There are two types of proofreading for personal statements and secondary essays – proofreading for content and proofreading for grammar. Many premeds make the mistake of only having their essays proofread by a premed advisor who is not a grammar specialist. Since grammar errors are a huge distraction for seasoned readers, getting your essay proofread by an English specialist will ensure you are not drawing any unwanted attention.
For grammatical proofreading, we recommend proofreadingservices.com or your undergrad’s writing center.
9. Address the medical school by their name.
Have you ever read a “To whom it may concern” letter? They’re very impersonal. You do not want to set this vibe in your secondary essays. Rather, you want your secondary essays to be personalized to each school you apply to.
Since secondary prompts are often similar between schools, many students recycle core components of their essays between different secondary applications. If you choose to do this, make sure you personalize your secondary by addressing the medical school by their name.
For instance, if you are writing an essay for Georgetown, be careful not to mistakenly leave Stanford’s name in the essay.
Medical school secondary application examples
In this section, we will show you how to communicate messages through anecdotes and writing. To use this section most effectively, review the topics before reviewing the sample responses. These sample responses can be thought of as a complete essay response or a section of an essay response. Keep in mind these are resources to help you spark your creativity. Do not write about any of these scenarios if they do not apply to you.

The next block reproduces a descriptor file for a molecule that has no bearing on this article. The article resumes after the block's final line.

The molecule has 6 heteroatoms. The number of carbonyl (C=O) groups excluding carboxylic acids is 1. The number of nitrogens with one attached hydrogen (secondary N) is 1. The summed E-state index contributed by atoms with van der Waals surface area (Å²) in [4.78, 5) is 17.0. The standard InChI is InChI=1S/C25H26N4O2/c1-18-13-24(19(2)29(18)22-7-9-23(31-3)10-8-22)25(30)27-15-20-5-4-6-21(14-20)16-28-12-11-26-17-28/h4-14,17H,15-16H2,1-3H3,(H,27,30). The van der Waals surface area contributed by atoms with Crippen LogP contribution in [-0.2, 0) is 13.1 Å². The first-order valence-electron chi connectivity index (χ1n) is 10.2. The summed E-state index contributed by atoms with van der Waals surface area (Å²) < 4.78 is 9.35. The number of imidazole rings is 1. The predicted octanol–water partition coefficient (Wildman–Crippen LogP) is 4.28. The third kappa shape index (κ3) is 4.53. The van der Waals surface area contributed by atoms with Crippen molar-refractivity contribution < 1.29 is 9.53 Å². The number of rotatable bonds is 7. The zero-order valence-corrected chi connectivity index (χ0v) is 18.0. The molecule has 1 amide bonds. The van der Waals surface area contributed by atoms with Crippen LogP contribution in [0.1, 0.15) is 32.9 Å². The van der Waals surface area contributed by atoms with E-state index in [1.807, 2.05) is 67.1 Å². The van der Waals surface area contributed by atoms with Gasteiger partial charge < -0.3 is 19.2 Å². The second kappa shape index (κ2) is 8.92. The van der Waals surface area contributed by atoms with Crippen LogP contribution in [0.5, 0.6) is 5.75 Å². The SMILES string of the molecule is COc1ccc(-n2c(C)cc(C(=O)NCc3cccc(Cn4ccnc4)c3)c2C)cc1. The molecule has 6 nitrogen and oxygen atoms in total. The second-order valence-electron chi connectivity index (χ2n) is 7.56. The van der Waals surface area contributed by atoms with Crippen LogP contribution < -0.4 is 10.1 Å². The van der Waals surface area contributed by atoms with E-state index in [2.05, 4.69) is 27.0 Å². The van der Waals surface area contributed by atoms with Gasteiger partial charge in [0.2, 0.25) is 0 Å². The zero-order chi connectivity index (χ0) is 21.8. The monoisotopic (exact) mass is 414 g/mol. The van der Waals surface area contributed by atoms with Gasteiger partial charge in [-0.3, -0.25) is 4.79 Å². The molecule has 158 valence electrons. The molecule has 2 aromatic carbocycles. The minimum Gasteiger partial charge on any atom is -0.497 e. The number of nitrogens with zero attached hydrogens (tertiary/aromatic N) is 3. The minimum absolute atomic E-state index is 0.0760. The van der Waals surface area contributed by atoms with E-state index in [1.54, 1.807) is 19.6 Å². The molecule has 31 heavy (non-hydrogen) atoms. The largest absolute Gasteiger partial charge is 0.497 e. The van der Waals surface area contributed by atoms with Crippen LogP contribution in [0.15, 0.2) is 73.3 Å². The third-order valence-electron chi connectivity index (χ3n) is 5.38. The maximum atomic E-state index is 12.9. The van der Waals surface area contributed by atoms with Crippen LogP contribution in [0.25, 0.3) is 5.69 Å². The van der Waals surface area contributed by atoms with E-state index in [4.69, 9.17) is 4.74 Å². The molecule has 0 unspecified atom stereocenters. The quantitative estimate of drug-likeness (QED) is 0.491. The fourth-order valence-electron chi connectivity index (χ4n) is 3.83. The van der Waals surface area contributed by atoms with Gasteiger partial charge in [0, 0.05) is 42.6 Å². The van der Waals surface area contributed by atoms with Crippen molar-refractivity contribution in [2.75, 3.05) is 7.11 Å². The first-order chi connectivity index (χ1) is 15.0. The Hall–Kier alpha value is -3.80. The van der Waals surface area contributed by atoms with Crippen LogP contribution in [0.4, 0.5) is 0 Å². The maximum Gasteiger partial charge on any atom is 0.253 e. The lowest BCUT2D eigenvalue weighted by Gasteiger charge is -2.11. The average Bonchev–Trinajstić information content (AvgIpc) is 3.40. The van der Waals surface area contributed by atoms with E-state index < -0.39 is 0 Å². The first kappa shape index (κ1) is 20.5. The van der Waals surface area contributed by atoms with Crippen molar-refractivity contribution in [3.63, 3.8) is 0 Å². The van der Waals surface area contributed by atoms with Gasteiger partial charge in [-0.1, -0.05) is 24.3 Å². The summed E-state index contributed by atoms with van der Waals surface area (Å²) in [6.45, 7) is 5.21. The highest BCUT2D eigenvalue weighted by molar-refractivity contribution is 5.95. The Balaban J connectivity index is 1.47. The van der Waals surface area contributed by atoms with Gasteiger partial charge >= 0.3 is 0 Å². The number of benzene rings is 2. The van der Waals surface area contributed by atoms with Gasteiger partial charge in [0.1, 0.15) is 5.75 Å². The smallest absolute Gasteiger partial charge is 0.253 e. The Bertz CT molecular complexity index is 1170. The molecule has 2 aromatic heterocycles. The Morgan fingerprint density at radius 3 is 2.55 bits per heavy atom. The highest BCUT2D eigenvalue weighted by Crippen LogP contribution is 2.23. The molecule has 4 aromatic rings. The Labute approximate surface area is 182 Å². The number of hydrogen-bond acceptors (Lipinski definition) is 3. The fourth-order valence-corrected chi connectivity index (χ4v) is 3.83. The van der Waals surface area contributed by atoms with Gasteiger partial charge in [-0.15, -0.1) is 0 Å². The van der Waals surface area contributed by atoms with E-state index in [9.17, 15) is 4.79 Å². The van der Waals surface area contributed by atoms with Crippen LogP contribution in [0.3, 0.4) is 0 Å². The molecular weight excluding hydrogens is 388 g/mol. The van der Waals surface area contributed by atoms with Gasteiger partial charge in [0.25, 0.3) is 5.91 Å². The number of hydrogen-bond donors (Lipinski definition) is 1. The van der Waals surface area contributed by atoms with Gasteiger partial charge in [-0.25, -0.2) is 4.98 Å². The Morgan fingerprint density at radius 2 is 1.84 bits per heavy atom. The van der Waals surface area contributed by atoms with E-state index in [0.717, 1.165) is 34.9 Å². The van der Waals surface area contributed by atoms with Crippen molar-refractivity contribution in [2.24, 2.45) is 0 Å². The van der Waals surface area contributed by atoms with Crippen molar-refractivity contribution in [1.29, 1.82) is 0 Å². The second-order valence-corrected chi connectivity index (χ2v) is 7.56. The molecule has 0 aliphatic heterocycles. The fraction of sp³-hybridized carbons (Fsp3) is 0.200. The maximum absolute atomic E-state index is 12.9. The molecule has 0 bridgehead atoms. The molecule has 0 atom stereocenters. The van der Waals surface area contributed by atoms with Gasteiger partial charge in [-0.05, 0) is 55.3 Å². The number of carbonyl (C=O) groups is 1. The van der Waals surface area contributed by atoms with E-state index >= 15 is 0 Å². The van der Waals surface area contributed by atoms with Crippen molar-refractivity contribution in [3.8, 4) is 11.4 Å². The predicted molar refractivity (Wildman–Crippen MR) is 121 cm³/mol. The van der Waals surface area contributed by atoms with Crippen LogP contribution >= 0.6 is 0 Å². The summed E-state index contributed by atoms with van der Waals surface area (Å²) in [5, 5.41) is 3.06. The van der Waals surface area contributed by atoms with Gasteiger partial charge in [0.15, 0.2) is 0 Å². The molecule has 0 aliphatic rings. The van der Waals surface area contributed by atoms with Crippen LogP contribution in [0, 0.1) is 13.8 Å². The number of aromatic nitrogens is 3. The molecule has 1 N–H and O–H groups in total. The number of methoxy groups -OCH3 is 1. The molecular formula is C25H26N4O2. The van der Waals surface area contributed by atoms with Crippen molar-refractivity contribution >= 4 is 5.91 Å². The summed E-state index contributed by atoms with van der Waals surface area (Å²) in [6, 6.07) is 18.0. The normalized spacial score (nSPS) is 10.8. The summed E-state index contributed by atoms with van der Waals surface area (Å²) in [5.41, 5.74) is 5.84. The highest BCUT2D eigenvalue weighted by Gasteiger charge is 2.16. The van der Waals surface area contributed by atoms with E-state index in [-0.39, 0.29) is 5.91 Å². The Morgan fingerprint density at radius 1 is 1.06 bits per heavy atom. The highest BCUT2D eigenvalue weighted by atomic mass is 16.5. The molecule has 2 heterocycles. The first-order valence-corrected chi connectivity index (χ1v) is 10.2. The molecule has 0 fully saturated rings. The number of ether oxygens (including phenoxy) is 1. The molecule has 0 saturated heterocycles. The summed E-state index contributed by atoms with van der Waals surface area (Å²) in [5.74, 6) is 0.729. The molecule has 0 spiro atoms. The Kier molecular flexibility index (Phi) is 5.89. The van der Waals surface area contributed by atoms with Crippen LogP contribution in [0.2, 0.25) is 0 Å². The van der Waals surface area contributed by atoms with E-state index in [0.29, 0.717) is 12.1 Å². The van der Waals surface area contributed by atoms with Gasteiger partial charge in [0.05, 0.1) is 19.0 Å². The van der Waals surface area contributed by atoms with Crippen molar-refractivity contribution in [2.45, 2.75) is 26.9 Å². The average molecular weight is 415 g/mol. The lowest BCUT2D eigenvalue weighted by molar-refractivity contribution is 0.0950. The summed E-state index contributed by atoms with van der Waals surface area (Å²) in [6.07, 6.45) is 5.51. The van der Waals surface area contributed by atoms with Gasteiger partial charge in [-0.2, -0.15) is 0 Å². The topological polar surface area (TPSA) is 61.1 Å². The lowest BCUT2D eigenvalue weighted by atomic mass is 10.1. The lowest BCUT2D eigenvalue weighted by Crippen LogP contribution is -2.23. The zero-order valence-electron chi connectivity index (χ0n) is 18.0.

Without further ado, here are some sample responses for secondary essays.
Topic: writing about how a sibling with a disability influenced your decision to pursue a career in medicine.
Growing up, my sister and I were each other’s primary playmates. We played pretend around the house, making forts and make-believe stories with our toy dolls. We pushed the ceiling of our creativity daily by always creating a more extravagant story than the last one. When our make-believe games ended, I was able to return back to reality; however, my sister was not. My sister was diagnosed with bipolar disorder and schizophrenia at the age of five.